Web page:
>> Edward Luck: I think there are areas here that we agree. I think I'd probably say it a little bit differently. And I remember Rwanda rather vividly. I actually remember being on the 38th floor, Secretary-General's floor, the day when there was so much pressure to pull the troops, the UN troops, out. And one of the things we forget is how much this was related to Moga Deshu and Black Hawk Down, and the attitudes in Congress in Washington about US involvement in these kinds of situations. And I remember the enormous, enormous pressure to find a thousand reasons not to intervene, to find a thousand reasons not to respond in these kinds of situations. That was the onus in those days, and, I think, we find the danger and the risk not only of acting, but the danger and risk of not acting and coming up with excuses not to act, and I think it's partly a question that RtoP, in my view, makes you ask sometimes the right questions in these kinds of situations. And if you don't ask the right questions, you won't get the right answers. I remember very vividly the focus in those days was on the Arusha Peace Process, and Rwanda was a member of the Security Council at the time, feeding false information -- this is the genocidal government -- about what was and wasn't happening. The UN didn't have the early warning mechanisms in those days. It didn't have the assumption that you should look very hard at the possibilities of this kind of sectarian violence. Instead, it was, "Don't disrupt the peace process. Let it go forward." And I remember the enormous pressures, first from Belgium to withdraw its forces, because, remember, it was 12 Belgium peacekeepers who were murdered trying to protect the Hutu moderate prime minister, and they killed her and they killed the peacekeepers at the beginning to show that they meant business, and assuming correctly that after Moga Deshu, the international community didn't have the will to take any casualties in these kinds of situations. So, yes, I think that if there had been the "responsibility to protect" in those days, and you had the early warning and other mechanisms, if you had a presumption like this Secretary-General does that you have to look very carefully at the possibility of this kind of violence, you would have had a very different result. I was with Romeo Delair [assumed spelling] a couple weeks ago, who is a Canadian colonel then, now a general, who refused to leave. Three times, the Secretary-General Boutros-Ghali called him, told him it was time to go; the mission was over. Three times, he told the Secretary-General, "NO, I'm staying." The western forces by and large left. The Canadian forces, other African forces, stayed. I know the general very well, the Canadian who stayed, and he said, "We have to stay to protect our African brothers." We don't know the numbers, but tens of thousands of lives were saved because those two individuals said they would stay, even though they were told they were supposed to leave. So that's where I get back to the individual "responsibility to protect". If you don't think saving those lives is terribly important, if you have a lot of theories about why that's too complicated, you say, "Yes, well, this is a tough one. Let's go somewhere else and do something else." But they said, "No, this matters," and they stayed, and a lot of people are alive today because of that.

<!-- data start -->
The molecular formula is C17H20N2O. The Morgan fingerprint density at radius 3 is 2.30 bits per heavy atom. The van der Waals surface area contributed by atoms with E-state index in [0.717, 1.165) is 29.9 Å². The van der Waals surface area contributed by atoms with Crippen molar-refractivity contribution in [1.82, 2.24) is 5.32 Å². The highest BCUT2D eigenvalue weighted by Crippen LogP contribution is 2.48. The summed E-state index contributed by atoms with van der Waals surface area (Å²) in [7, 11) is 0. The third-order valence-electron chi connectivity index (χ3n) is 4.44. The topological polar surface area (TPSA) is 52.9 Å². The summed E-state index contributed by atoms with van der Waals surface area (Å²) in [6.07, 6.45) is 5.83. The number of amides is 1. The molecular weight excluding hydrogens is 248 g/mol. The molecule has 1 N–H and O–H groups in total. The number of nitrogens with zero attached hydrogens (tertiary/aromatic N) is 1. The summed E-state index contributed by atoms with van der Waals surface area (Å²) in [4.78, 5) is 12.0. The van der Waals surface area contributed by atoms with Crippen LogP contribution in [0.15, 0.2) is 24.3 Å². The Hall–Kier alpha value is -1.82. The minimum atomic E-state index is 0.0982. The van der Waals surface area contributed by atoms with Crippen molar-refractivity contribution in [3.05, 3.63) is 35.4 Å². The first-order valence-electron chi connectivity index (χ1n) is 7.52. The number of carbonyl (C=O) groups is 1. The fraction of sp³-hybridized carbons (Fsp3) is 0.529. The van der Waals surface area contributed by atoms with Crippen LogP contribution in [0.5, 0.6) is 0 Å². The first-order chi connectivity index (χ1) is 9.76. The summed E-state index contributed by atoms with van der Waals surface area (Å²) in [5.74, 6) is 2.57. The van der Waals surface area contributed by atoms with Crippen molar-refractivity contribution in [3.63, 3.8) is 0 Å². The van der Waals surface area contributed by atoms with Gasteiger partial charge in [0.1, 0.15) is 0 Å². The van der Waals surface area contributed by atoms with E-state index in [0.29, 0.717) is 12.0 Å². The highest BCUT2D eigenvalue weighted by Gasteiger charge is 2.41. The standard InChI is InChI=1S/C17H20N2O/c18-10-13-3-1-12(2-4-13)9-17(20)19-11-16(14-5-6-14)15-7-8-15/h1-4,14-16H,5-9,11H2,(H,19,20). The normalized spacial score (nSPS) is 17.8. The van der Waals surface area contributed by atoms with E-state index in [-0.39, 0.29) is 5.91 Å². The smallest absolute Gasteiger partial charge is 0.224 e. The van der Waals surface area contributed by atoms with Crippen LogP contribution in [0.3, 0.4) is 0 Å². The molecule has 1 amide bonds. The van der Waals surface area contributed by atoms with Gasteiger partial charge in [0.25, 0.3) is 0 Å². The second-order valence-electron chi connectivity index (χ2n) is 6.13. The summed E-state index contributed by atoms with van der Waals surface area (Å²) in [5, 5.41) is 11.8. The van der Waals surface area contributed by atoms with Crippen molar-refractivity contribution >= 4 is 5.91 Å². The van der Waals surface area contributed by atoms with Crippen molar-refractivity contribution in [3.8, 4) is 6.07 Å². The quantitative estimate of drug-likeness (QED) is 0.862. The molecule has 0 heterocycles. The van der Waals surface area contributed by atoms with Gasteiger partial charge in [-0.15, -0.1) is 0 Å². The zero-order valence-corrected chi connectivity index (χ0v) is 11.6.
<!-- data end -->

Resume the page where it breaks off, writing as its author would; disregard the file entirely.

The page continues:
>> Nate Smith: Could you address Professor Roth's point that the eventual French intervention down the line ended up costing many more lives than it saved?